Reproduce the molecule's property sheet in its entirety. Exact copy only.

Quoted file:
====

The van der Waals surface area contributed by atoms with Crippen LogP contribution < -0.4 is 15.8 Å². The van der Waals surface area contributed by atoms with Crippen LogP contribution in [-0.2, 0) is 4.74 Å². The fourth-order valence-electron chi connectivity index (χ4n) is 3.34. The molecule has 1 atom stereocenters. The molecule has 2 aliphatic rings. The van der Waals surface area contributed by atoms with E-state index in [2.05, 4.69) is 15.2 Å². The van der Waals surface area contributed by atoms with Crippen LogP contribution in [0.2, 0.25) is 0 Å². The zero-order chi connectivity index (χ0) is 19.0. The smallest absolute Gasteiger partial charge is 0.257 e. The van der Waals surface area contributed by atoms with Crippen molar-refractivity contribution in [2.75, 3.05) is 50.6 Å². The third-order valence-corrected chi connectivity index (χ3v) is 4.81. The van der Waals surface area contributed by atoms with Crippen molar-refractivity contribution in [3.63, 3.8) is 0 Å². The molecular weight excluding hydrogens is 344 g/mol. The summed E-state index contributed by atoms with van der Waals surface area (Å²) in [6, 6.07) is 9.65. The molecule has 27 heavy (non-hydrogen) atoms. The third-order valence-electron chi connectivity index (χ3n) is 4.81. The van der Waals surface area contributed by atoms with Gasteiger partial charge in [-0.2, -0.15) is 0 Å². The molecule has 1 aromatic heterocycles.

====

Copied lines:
The van der Waals surface area contributed by atoms with Crippen LogP contribution < -0.4 is 15.8 Å². The van der Waals surface area contributed by atoms with Crippen LogP contribution in [-0.2, 0) is 4.74 Å². The fourth-order valence-electron chi connectivity index (χ4n) is 3.34. The molecule has 1 atom stereocenters. The molecule has 2 aliphatic rings. The van der Waals surface area contributed by atoms with E-state index in [2.05, 4.69) is 15.2 Å². The van der Waals surface area contributed by atoms with Crippen LogP contribution in [0.2, 0.25) is 0 Å². The zero-order chi connectivity index (χ0) is 19.0. The smallest absolute Gasteiger partial charge is 0.257 e. The van der Waals surface area contributed by atoms with Crippen molar-refractivity contribution in [2.75, 3.05) is 50.6 Å². The third-order valence-corrected chi connectivity index (χ3v) is 4.81. The van der Waals surface area contributed by atoms with Crippen molar-refractivity contribution in [3.63, 3.8) is 0 Å². The molecular weight excluding hydrogens is 344 g/mol. The summed E-state index contributed by atoms with van der Waals surface area (Å²) in [6, 6.07) is 9.65. The molecule has 27 heavy (non-hydrogen) atoms. The third-order valence-electron chi connectivity index (χ3n) is 4.81. The van der Waals surface area contributed by atoms with Gasteiger partial charge in [-0.2, -0.15) is 0 Å². The molecule has 1 aromatic heterocycles.